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The Glass that Gallé Adored — Glass from the Qing Imperial Collection

The origins of glass production in China lie deep in the past, in the late Spring and Autumn period and the Warring States period (500 BCE to 300 BCE). The glass created then was usually crafted into bi (a disc with a hole in the center) or sword ornaments, both for ritual use, or glass beads and rings worn as ornaments. That early glass served as a substitute for gemstones, including jade. It was not, however, until the Qing dynasty, many centuries later, that glass production made dramatic advances in China. In 1696, the fourth Qing emperor, Kangxi (reigned 1661–1722), established a glass workshop, the Imperial Palace Glassworks, within the Forbidden City to make glass for the emperor. His successor, Yongzheng (reigned 1722–35), continued to support the workshop, which achieved its peak period, with a rich variety of works, during the reign of the sixth emperor, Qianlong (reigned 1735–96). Transparency and fragility are usually thought of as giving glass its magnetism, but Qing tastes in glass, especially in its golden age, were quite different. Qing glass, occupying a range between transparent and opaque, was massive, magnificently carved and polished, and quite superb. Its exceptional beauty captivated Emile Gallé (1846–1904), the leading artist of France’s Art Nouveau period. Gallé did more than admire: he incorporated the beauty of Qing glass in his own creative work. This exhibition attempts to introduce, through distinguished collections of glass, the beauty of Qing imperial glass and to compare it with Gallé’s work. The exhibits include a group of works brought to Japan from the Victoria and Albert Museum in Britain.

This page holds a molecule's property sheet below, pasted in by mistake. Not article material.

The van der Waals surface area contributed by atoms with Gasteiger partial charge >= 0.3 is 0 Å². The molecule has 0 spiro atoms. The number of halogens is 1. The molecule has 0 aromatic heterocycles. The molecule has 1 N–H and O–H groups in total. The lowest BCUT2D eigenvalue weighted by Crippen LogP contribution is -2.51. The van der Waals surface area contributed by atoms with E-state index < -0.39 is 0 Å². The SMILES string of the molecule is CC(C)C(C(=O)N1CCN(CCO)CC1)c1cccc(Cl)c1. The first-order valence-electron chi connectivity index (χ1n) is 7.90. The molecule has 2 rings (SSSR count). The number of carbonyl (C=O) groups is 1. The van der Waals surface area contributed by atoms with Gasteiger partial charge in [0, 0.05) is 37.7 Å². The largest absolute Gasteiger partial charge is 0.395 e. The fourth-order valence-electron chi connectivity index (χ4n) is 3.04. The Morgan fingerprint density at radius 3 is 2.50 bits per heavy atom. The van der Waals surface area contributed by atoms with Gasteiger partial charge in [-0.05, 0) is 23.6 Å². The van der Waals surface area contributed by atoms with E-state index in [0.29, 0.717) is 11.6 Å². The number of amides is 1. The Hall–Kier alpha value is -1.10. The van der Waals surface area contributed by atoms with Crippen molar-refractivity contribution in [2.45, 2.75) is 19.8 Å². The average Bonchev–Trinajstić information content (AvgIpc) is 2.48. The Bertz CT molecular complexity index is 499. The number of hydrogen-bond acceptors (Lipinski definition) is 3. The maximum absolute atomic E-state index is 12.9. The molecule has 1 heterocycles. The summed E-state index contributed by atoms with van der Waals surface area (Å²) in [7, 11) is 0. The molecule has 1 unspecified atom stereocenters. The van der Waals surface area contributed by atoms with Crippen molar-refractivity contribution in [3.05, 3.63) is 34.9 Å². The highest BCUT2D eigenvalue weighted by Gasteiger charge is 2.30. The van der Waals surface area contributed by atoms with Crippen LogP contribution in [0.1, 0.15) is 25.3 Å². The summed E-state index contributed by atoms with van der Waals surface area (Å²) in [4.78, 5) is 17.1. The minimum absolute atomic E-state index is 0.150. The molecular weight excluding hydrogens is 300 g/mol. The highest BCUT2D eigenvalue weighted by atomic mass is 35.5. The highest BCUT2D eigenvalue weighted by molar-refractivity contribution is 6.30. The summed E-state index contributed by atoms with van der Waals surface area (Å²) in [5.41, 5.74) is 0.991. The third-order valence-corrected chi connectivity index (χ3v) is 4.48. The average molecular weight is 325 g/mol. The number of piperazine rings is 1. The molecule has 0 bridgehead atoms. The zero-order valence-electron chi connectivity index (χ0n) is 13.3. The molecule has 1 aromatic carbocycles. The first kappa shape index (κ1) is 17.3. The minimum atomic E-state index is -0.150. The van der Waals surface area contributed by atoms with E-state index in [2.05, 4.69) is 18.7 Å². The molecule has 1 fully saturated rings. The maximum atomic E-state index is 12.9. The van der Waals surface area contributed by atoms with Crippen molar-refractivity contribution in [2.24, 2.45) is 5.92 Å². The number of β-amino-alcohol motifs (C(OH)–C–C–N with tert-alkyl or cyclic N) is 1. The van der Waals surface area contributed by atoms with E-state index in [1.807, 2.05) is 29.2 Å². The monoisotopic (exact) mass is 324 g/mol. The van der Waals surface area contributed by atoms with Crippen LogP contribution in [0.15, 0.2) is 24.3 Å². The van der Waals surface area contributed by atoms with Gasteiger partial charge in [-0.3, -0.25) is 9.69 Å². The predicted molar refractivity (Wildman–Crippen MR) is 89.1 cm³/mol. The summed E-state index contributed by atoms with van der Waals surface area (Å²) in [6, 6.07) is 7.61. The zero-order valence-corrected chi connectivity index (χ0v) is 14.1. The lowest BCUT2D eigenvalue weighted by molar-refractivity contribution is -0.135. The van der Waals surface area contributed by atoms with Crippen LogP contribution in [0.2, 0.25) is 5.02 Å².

Mordernisme and Flowers. From nature to architecture